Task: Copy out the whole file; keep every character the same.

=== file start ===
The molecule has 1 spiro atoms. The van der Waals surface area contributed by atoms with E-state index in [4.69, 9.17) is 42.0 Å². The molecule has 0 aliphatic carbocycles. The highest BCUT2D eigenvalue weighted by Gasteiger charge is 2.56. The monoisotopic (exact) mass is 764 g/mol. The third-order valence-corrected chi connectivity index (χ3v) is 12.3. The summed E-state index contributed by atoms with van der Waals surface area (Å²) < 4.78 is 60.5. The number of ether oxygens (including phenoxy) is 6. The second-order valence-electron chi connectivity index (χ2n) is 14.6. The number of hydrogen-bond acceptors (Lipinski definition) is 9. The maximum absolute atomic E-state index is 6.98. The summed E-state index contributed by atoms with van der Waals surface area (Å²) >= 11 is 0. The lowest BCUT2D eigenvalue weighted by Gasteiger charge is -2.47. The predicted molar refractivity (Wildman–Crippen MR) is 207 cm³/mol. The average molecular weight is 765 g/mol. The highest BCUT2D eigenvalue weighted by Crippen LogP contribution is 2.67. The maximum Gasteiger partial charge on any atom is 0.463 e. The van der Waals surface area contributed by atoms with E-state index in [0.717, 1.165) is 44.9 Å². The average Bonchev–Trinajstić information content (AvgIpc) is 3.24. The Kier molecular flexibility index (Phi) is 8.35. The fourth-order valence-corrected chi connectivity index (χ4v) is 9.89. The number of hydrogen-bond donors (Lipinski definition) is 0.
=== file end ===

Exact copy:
The molecule has 1 spiro atoms. The van der Waals surface area contributed by atoms with E-state index in [4.69, 9.17) is 42.0 Å². The molecule has 0 aliphatic carbocycles. The highest BCUT2D eigenvalue weighted by Gasteiger charge is 2.56. The monoisotopic (exact) mass is 764 g/mol. The third-order valence-corrected chi connectivity index (χ3v) is 12.3. The summed E-state index contributed by atoms with van der Waals surface area (Å²) < 4.78 is 60.5. The number of ether oxygens (including phenoxy) is 6. The second-order valence-electron chi connectivity index (χ2n) is 14.6. The number of hydrogen-bond acceptors (Lipinski definition) is 9. The maximum absolute atomic E-state index is 6.98. The summed E-state index contributed by atoms with van der Waals surface area (Å²) >= 11 is 0. The lowest BCUT2D eigenvalue weighted by Gasteiger charge is -2.47. The predicted molar refractivity (Wildman–Crippen MR) is 207 cm³/mol. The average molecular weight is 765 g/mol. The highest BCUT2D eigenvalue weighted by Crippen LogP contribution is 2.67. The maximum Gasteiger partial charge on any atom is 0.463 e. The van der Waals surface area contributed by atoms with E-state index in [0.717, 1.165) is 44.9 Å². The average Bonchev–Trinajstić information content (AvgIpc) is 3.24. The Kier molecular flexibility index (Phi) is 8.35. The fourth-order valence-corrected chi connectivity index (χ4v) is 9.89. The number of hydrogen-bond donors (Lipinski definition) is 0.